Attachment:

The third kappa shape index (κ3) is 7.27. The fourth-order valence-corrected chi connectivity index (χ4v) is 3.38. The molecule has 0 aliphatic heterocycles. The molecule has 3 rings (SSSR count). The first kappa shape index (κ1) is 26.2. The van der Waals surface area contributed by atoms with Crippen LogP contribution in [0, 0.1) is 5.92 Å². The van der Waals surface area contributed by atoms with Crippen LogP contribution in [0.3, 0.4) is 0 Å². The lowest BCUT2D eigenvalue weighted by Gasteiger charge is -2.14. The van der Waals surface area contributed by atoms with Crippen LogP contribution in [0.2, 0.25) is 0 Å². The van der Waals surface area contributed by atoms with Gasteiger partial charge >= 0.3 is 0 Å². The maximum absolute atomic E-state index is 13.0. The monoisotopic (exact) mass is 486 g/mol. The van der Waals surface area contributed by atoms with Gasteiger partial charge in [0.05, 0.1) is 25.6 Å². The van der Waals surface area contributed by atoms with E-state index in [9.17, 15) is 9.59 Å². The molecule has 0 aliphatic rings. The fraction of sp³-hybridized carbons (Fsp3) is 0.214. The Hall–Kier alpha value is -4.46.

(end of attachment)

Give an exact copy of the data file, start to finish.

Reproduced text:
The third kappa shape index (κ3) is 7.27. The fourth-order valence-corrected chi connectivity index (χ4v) is 3.38. The molecule has 0 aliphatic heterocycles. The molecule has 3 rings (SSSR count). The first kappa shape index (κ1) is 26.2. The van der Waals surface area contributed by atoms with Crippen LogP contribution in [0, 0.1) is 5.92 Å². The van der Waals surface area contributed by atoms with Crippen LogP contribution in [0.3, 0.4) is 0 Å². The lowest BCUT2D eigenvalue weighted by Gasteiger charge is -2.14. The van der Waals surface area contributed by atoms with Crippen LogP contribution in [0.2, 0.25) is 0 Å². The van der Waals surface area contributed by atoms with Gasteiger partial charge >= 0.3 is 0 Å². The maximum absolute atomic E-state index is 13.0. The monoisotopic (exact) mass is 486 g/mol. The van der Waals surface area contributed by atoms with Gasteiger partial charge in [0.05, 0.1) is 25.6 Å². The van der Waals surface area contributed by atoms with E-state index in [9.17, 15) is 9.59 Å². The molecule has 0 aliphatic rings. The fraction of sp³-hybridized carbons (Fsp3) is 0.214. The Hall–Kier alpha value is -4.46.